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My politics, my work

Is there a new intolerance to another view being practised in the Hindi film industry, where assignments are sized up not by what’s on offer but by who your colleagues vote for?
Richa Chadda and Ali Fazal
Richa Chadda and Ali Fazal
File Picture

Bharathi S. Pradhan   |   Published 24.01.21, 12:54 AM

A cinematographer went to town early this month to say, enough is enough, someone has to take a stand, and he took it. He refused to join the team of a Kangana Ranaut-starrer.

Politics. Should it play such a huge part in creative choices?


A critic refusing to watch a film by Vivek Agnihotri. Taapsee Pannu refusing to act in The Tashkent Files. Arjun Mathur regretting his association with The Accidental Prime Minister, vowing not to repeat such an unhappy experience. Anupam Kher feeling isolated after making his leanings clear. Swara Bhasker telling me that her political utterances have put her career in jeopardy.

Is there a new intolerance to another view being practised in the Hindi film industry, where assignments are sized up not by what’s on offer but by who your colleagues vote for?

The latest to do a political film is Richa Chadha, the actress who has strong ideological beliefs that she’s unafraid to publicly express.

Madam Chief Minister is the first film with a backbone of politics that fell into her kitty. Did she agree to play the somewhat Mayawati-resembling-Dalit-leader because she agreed with its politics?

Swirling in short films shot during the lockdown (Unpaused and 55 km/sec), working in a Web series in the hills near Naintal, going through a mandatory Covid-19 test at Mumbai airport on landing, and threats from the Bhim Sena that put a price on her head and wanted her tongue severed, Richa retained her composure and replied without agitation, “It’s the story of one woman from an oppressed community who is a librarian. Something happens which involves her in politics, she rises to the top and becomes the CM. So it’s not really about politics, it’s about this one lady.”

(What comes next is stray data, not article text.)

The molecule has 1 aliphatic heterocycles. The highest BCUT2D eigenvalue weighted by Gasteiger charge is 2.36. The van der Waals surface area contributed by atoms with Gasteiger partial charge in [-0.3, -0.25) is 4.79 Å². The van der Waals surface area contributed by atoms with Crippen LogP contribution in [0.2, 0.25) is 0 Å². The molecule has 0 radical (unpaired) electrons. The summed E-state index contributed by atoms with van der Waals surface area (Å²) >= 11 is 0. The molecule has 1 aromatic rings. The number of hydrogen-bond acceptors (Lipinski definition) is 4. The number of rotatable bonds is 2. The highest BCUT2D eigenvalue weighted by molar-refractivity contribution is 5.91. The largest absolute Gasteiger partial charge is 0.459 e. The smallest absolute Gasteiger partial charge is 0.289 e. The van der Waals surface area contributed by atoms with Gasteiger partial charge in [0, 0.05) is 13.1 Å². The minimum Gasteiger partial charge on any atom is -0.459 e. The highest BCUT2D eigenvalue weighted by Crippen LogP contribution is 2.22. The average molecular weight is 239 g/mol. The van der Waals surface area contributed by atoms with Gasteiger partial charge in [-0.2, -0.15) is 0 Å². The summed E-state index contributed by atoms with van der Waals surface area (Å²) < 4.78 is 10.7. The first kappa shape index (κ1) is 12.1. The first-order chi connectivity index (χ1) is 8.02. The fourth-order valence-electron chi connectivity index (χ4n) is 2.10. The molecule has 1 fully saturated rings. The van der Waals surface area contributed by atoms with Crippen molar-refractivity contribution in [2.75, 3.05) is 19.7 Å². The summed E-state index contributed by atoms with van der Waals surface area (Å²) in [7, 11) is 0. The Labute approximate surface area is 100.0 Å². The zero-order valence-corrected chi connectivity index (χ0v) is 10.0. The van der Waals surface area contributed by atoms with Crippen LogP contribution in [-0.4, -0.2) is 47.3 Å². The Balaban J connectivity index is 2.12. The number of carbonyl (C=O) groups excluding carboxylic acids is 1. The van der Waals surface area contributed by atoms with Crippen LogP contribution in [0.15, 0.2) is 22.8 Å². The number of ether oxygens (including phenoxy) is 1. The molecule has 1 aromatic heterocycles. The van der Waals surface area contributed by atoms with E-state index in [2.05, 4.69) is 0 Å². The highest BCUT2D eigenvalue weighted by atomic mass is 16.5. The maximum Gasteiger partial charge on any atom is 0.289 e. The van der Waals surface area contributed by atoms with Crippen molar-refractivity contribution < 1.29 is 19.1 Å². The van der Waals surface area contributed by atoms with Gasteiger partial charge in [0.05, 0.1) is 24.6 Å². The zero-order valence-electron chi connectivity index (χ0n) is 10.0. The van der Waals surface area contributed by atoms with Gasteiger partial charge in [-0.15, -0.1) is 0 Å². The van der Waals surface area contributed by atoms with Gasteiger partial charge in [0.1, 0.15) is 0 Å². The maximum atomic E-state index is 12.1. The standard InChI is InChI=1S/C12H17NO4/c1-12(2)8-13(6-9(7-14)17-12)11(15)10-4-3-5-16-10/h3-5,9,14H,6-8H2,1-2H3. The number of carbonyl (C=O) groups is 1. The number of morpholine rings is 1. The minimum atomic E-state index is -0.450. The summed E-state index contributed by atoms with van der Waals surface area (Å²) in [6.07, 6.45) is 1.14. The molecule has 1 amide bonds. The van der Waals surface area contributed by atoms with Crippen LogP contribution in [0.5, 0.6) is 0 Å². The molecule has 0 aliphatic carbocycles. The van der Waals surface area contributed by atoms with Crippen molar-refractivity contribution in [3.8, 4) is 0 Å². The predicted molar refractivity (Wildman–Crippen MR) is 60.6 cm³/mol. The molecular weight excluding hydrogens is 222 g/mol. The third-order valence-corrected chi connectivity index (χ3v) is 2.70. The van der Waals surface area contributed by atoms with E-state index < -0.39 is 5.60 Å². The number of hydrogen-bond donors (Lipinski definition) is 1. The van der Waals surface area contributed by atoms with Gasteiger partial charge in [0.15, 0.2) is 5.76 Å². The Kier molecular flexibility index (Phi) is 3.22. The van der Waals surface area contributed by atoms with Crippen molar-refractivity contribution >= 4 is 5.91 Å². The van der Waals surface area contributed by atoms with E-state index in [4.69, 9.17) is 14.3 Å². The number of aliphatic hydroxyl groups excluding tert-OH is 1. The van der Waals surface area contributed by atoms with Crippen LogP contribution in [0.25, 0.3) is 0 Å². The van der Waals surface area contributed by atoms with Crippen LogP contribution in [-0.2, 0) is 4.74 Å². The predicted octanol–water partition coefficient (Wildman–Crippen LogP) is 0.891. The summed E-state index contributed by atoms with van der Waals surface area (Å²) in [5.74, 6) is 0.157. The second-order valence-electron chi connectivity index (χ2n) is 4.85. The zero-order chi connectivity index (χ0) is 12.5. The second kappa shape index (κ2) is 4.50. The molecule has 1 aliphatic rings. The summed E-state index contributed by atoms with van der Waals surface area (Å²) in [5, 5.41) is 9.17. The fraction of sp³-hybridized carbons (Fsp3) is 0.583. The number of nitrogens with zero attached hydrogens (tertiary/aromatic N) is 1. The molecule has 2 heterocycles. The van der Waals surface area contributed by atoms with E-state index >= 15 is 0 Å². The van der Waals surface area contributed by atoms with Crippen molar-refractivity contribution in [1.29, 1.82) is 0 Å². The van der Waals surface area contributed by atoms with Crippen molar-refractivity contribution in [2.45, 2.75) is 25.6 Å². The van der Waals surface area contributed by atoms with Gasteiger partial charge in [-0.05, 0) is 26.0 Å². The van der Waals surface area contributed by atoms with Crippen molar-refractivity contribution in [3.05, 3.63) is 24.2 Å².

Since you are a politically aware actress, would it matter in your choices?

“It does matter,” she accepted. “We can’t always be perfect in our choices but if the film was encouraging caste-based discrimination, I probably wouldn’t have done it.”

With bike-riding at night in rural UP and shooting with large crowds and mashaals, it was a physically challenging but an exhilarating experience.

What if a film came along where you didn’t agree with its ideology?

“Not too many of this nature have come to me. But I would probably not do such a film because I don’t want to be unhappy when I’m at work.”

Swara said her politics has harmed her career.

“Somehow, my politics has not affected my career at all,” Richa said emphatically. “Perhaps,” she offered as an explanation, “Swara and I have different ways of expressing our beliefs.”

Did she think the cinematographer was right in letting his politics decide his professional choices?

Richa would make a fine politician herself as she said like a diplomat, “It’s entirely up to the individual. What if he was unhappy working with somebody he disagreed with? You and I may be tolerant and work with everyone but someone else may think differently. And doing a film is a long involvement.”

Despite completely contrary ideologies, Richa worked with Kangana without fireworks in Panga. “But we definitely didn’t discuss politics,” she smartly pointed out. “We avoided awkward discussions. I have worked with several other people with whom I’ve been able to have these discussions. But I guess it depends on your equation with the other person.” Clearly, it was not a buddies’ equation between her and Ms Ranaut.

With that we moved to the Covid-driven delay in her wedding to actor Ali Fazal, and the probability of it turning into an issue when she does say “I do”. “We had to delay it... We couldn’t endanger so many people. We’re keenly watching the vaccine trials, hopefully the wedding will happen soon.”

Any apprehensions of it being labelled a love jihad? “I’m not apprehensive,” she said firmly, “because it’s a manufactured political debate. They just want to control women, control their choices. Some people are going around saying even the consent of the woman doesn’t matter, the families have to agree.” In her case, both his and her families said “qubool” a long time ago.

Bharathi S. Pradhan is a senior journalist and author

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